The New York Times print headlines last week –
“Mikhail S. Gorbachev, 1931 – 2022 Visionary Soviet Leader Who Lifted the Iron Curtain”
“Biden Portrays Democracy as Under Fire in the U.S.”
A “bond” between these disparate political leaders? It may surprise, but the case for it is worth examining.
Both leaders gained power at inflection points in world history. And both worked to preserve and improve their countries within well-established, although very different, political and economic systems and societies – even while confronted by strong, and sometimes dangerous, adversaries.
Gorbachev’s failure was tragic for him, his country, and the world. Biden’s opportunity is epic for his country and the world.
There are, of course, vast differences in “where they came from.” But ultimately, there is one vital, even existential, common element: Each, in his own way and degree, became an apostle for democracy.
Gorbachev’s courage in pursuit of a more liberal Soviet Union was based on:
Perestroika -“The policy or practice of restructuring or reforming the economic and political systems …[it] came to entail greater awareness of economic markets and
the ending of central planning.” (Oxford dictionary)
Glasnost – “The policy or practice of more open consultative government and
wider dissemination of information initiated by leader Mikhail Gorbachev from 1985.” (Oxford dictionary)
And, after being deposed, Gorbachev visited America. His remarks while here were later reviewed in a program in New York City:
On June 3,1992 at the Pierre Hotel, a speaker noted:
“Last month, another heroic world figure, Mikhail Gorbachev, visited America … and outlined the possibilities for a new epoch. He said this:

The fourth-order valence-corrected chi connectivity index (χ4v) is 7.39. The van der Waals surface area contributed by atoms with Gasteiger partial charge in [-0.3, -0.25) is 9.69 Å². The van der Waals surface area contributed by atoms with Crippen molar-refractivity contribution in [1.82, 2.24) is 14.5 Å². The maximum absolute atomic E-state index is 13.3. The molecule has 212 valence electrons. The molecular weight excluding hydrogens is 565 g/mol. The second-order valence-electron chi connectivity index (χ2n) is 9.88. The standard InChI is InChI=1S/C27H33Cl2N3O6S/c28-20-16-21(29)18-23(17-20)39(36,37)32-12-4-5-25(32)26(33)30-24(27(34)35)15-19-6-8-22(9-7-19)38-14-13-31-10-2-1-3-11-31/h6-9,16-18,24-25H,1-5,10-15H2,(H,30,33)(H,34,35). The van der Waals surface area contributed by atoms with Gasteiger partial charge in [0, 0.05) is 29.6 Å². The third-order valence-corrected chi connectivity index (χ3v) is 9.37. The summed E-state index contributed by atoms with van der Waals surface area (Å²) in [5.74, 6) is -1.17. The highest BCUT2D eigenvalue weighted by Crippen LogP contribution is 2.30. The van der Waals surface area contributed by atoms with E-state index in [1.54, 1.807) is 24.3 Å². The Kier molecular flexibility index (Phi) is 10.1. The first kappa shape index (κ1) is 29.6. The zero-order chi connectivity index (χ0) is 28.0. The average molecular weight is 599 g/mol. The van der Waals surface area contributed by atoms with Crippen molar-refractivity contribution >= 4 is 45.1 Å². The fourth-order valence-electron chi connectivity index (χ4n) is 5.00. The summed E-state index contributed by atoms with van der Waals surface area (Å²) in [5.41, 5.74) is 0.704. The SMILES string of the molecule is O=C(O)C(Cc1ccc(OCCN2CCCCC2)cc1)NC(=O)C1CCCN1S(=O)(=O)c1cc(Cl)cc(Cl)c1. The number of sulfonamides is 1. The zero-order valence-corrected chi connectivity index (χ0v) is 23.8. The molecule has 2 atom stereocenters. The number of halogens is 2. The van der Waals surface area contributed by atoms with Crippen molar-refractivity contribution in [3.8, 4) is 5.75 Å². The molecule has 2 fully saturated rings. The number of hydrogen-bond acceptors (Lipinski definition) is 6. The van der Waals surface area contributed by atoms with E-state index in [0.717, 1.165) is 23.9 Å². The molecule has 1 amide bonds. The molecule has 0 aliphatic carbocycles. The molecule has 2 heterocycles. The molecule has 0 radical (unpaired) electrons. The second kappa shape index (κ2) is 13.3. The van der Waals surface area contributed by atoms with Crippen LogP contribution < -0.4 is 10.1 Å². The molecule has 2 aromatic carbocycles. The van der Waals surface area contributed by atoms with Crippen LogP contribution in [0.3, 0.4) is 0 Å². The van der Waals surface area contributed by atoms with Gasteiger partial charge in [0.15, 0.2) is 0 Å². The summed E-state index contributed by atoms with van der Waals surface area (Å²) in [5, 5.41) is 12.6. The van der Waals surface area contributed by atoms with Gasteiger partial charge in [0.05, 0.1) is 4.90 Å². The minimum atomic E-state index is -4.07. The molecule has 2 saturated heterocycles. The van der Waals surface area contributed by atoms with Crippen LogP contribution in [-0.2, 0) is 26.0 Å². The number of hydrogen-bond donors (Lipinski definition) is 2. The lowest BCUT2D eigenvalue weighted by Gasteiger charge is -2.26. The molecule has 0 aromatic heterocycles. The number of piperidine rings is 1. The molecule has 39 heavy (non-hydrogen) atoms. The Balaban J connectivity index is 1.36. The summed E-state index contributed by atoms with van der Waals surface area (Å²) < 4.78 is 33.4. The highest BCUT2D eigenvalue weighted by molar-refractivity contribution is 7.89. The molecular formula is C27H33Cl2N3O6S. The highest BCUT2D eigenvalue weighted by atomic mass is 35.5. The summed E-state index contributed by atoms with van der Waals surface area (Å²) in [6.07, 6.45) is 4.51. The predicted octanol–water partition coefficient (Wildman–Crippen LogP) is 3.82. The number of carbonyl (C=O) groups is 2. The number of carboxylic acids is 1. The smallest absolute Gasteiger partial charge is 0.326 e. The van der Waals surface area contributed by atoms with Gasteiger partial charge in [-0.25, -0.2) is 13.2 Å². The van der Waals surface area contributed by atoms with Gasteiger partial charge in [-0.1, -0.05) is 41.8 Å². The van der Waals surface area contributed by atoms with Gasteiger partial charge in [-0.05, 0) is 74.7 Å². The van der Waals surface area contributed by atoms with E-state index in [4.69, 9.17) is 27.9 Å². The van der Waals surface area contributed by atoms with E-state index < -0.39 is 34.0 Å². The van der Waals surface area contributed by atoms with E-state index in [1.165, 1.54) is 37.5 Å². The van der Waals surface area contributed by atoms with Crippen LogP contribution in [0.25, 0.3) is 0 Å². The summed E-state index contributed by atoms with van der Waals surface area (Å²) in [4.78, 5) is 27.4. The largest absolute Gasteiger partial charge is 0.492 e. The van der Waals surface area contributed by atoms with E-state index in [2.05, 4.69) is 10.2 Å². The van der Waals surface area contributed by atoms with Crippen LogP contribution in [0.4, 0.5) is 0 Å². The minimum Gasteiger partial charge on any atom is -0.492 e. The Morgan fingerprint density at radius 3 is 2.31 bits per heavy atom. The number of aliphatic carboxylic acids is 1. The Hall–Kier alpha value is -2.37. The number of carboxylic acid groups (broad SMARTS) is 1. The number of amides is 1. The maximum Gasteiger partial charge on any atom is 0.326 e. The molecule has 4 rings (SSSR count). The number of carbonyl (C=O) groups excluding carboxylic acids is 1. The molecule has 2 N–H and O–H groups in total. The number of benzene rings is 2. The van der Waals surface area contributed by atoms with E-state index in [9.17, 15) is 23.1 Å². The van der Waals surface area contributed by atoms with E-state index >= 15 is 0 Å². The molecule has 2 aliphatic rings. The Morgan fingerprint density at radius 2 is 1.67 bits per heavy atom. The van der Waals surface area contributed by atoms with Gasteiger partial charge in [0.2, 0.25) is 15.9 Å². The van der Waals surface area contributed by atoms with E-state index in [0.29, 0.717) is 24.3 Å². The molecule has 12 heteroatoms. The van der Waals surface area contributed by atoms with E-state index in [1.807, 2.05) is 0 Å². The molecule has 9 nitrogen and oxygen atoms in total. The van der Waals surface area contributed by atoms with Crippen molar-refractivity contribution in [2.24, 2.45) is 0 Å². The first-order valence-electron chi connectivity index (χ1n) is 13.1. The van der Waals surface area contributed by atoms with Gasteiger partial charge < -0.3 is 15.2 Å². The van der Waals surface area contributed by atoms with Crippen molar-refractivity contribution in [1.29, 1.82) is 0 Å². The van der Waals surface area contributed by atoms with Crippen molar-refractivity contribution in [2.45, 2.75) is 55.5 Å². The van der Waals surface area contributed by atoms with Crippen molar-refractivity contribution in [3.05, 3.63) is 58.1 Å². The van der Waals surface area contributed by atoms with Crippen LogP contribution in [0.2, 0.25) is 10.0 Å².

” ‘Humanity is at a turning point. This is not just some ordinary stage of development like so many in world history … The attention, and the resources, of the world community can be focused on solving problems in nonmilitary areas: demography, ecology, food production, energy …
“This major international effort will be needed to render irreversible the shift in favor of a democratic world – and democratic for the whole world, not just half of it.'”
Key excerpts from President Biden’s “Soul of a Nation” speech:
“While the threat to American democracy is real…We are not powerless in the face of these threats. We are not bystanders in this ongoing attack on democracy… Folks, it’s in our hands, yours and mine, to stop the assault on American democracy …
“ I believe America is at an inflection point, one of those moments that determine the shape of everything that’s to come after…
“We are still at our core a democracy, and yet history tells us that blind loyalty to a single leader and a willingness to engage in political violence is fatal to democracy. For a long time, we told ourselves that American democracy is guaranteed. But it’s not.
“We have to defend it. Protect it. Stand up for it. Each and every one of us. That’s why tonight I’m asking our nation to come together and unite under the single purpose of defending our democracy regardless of your ideology…
“We’ve proved that for all its imperfections, America is still the beacon to the world, an ideal to be realized, a promise to be kept. There’s nothing more important. Nothing more sacred. Nothing more American. That’s our soul. That’s who we are…
“And we will come together as a nation that will secure our democracy.”
This brief examination of a “Biden/Gorbachev democracy bond”, even if only a virtual bond, is timely. It is offered when authoritarian regimes are spreading around the world.
History will judge its strength and resilience.